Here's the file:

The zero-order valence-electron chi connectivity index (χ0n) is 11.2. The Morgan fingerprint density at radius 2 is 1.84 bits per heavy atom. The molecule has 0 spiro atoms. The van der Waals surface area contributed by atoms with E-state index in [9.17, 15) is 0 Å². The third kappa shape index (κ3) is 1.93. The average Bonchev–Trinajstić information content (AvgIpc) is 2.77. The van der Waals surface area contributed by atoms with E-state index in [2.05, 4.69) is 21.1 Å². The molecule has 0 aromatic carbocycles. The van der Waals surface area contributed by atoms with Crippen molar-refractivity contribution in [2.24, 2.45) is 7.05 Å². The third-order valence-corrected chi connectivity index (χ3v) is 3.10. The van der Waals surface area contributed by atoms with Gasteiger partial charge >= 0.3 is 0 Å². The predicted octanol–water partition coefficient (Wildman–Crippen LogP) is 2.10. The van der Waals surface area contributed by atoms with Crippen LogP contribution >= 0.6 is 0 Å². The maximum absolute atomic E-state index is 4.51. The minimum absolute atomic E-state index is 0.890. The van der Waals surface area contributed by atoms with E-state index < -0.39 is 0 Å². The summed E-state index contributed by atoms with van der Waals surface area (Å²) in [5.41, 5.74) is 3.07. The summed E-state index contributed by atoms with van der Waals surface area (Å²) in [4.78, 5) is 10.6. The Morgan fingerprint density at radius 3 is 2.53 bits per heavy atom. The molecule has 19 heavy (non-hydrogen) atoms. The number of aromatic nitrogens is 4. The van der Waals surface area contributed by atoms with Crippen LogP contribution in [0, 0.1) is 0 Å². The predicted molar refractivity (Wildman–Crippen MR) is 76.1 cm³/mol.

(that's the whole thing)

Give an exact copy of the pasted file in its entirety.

The zero-order valence-electron chi connectivity index (χ0n) is 11.2. The Morgan fingerprint density at radius 2 is 1.84 bits per heavy atom. The molecule has 0 spiro atoms. The van der Waals surface area contributed by atoms with E-state index in [9.17, 15) is 0 Å². The third kappa shape index (κ3) is 1.93. The average Bonchev–Trinajstić information content (AvgIpc) is 2.77. The van der Waals surface area contributed by atoms with E-state index in [2.05, 4.69) is 21.1 Å². The molecule has 0 aromatic carbocycles. The van der Waals surface area contributed by atoms with Crippen molar-refractivity contribution in [2.24, 2.45) is 7.05 Å². The third-order valence-corrected chi connectivity index (χ3v) is 3.10. The van der Waals surface area contributed by atoms with Gasteiger partial charge >= 0.3 is 0 Å². The predicted octanol–water partition coefficient (Wildman–Crippen LogP) is 2.10. The van der Waals surface area contributed by atoms with Crippen LogP contribution >= 0.6 is 0 Å². The maximum absolute atomic E-state index is 4.51. The minimum absolute atomic E-state index is 0.890. The van der Waals surface area contributed by atoms with E-state index < -0.39 is 0 Å². The summed E-state index contributed by atoms with van der Waals surface area (Å²) in [5.41, 5.74) is 3.07. The summed E-state index contributed by atoms with van der Waals surface area (Å²) in [4.78, 5) is 10.6. The Morgan fingerprint density at radius 3 is 2.53 bits per heavy atom. The molecule has 19 heavy (non-hydrogen) atoms. The number of aromatic nitrogens is 4. The van der Waals surface area contributed by atoms with Crippen LogP contribution in [0, 0.1) is 0 Å². The predicted molar refractivity (Wildman–Crippen MR) is 76.1 cm³/mol.